It’s rare that Yakmala delves into the world of honest-to-goodness exploitation cinema. I suppose films like Deathstalker II and Troll II easily fall into that classification, but those are fantasy flicks primarily. The real deal fare usually stays far from a day of bad movie watching.
Well, I suppose Death Bed: The Bed That Eats might count, too.
What I’m really thinking of here is the sort of movie that doesn’t fall back on anything supernatural or fantastical in its premise. Movies that just straddle the line of legitimacy and some prurient interest. Movies where quality is a secondary concern to some shock, like filming a live birth or blowing up a young black man with a trunk full of moonshine.
That’s the long way of introducing today’s Best of Yakmala entry. From the 2011 inductees list, I present Shanty Tramp.
Imagine I have the Echoplex on whenever you see the title.
Shanty Tramp came to us from a special “Classics” Yakmala program that featured such films as The Conqueror, Johnny Guitar, and Topper Returns. It was the clear winner for its audacious disregard for filmmaking.
The plot of Shanty Tramp is hard to describe. It seems to revolve around a woman from a poor upbringing and background. She likes to fool around with bikers, but seems keenly interested in seducing Daniel, an upstanding black guy she sees at a tent revival. After he saves her from a biker tough called Savage, she gets her way with young Daniel. Unfortunately, the pair are discovered by her Pa and she immediately yells rape. Daniel goes on the run, eventually steeling a car filled with moonshine.
Meanwhile, Savage and his pals decide to exact their own revenge on the Daniel’s sweet old mother. They then disappear from the film.
I’m not kidding.
At home in her, um, shanty, Shanty Tramp gets accused of bearing false witness by her alcoholic father. He beats her with a belt for a little bit and then decides her might as well make her allegations true. Just with him.
Yeah, this movie is a little bit icky.
She ends up killing him and flees from the shanty before she can cry self-defense to the local fuzz. In her escape, she runs into the arms of the preacher back at the tent revival who promises to show her “the power and the glory” if you catch his sleazy drift.
Oh, and Daniel crashes the car causing all the moonshine to explode.
Shanty Tramp has a lot of material that goes nowhere, but again, that’s secondary because the main purpose of the film is the supposed thrill of seeing title character topless. She appears half-naked for much of the film’s hour-and-eight minute run time. She’s topless with Savage. She’s topless with Daniel. She’s topless with Pa. We see her willingly topless. We see her forcibly topless.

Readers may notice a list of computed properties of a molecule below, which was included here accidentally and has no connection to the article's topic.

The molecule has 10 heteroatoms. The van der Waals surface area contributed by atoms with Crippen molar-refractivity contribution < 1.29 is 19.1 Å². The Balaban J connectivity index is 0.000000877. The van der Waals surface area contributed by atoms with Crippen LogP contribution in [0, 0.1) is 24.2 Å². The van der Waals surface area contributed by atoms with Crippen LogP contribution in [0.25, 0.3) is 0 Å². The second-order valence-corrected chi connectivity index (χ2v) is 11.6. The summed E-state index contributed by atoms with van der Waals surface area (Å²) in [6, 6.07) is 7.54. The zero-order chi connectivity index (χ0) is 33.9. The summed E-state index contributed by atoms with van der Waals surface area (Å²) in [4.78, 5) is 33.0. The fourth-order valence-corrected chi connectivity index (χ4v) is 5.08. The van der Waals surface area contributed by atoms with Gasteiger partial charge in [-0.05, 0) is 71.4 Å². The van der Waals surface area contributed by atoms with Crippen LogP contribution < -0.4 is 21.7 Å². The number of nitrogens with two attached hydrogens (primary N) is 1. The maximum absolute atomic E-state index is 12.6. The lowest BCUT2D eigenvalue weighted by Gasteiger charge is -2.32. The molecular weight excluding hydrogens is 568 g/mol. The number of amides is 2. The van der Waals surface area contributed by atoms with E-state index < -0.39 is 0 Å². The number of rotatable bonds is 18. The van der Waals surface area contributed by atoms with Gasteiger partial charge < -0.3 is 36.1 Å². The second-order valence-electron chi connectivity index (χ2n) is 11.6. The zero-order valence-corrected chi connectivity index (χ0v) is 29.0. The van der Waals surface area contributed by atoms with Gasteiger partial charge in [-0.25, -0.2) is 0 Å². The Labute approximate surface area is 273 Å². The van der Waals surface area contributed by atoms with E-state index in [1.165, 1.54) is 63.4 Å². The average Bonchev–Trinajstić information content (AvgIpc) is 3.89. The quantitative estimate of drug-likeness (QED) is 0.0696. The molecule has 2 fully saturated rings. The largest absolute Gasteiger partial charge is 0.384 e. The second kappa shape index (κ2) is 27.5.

The point is: we see her boobs a lot.
But at Yakmala, we love a movie that forgets it’s a movie and that is Shanty Tramp through and through. This is evident in the opening moments, when a specially recorded version of “When the Saints” plays over and over, sometimes skipping on itself once the credit sequence — super-imposed over the titular Shanty Tramp’s behind — comes to an abrupt conclusion. From there, we are treated to poorly framed static shots that only occasionally boast sync sound.
Now, you might not know this about me, but I love bad framing. It’s such an important part of photography that watching people getting it wrong thrills me. In fact, I sometimes find an obliviously wrong composition more interesting than the most consciously composed shot.
Shanty Tramp is almost nothing but shots of excess headroom, figures out of balance with the frame, and performers awkwardly blocked on their own accord.
The sound mix is also rudimentary. Music appears and disappears with a special abruptness. Sometimes, it makes way for dialogue, other times, it just seems like the sound people were unsure what to do. Incompetent, but charming in its way.
While watchable, the film is awash in filth … which is really odd since nothing truly filthy happens. The atmosphere of sleaze just permeates the pixels and infects the viewing experience with a grit and unwholesomeness that David Lynch desperately tries to capture on purpose. That said, Shanty Tramp is really a safe swim in the sea of exploration cinema. We’ve yet to experience the western starring little people, anti-drug epics, or the infamous Child Bride.
Don’t worry, we’ll never watch that last one; that’s what the Cinema Snob is for.
But really, we should invest in more films like this one. So far, we’ve only ventured into the odd currents of exploration cinema with Teenage Mother, a film that offered us a live birth and boasted of the benefits in using forceps during delivery. It didn’t exactly go over well.
In the meantime, feel free to track down a copy of Shanty Tramp for yourself, you’ll be glad you did.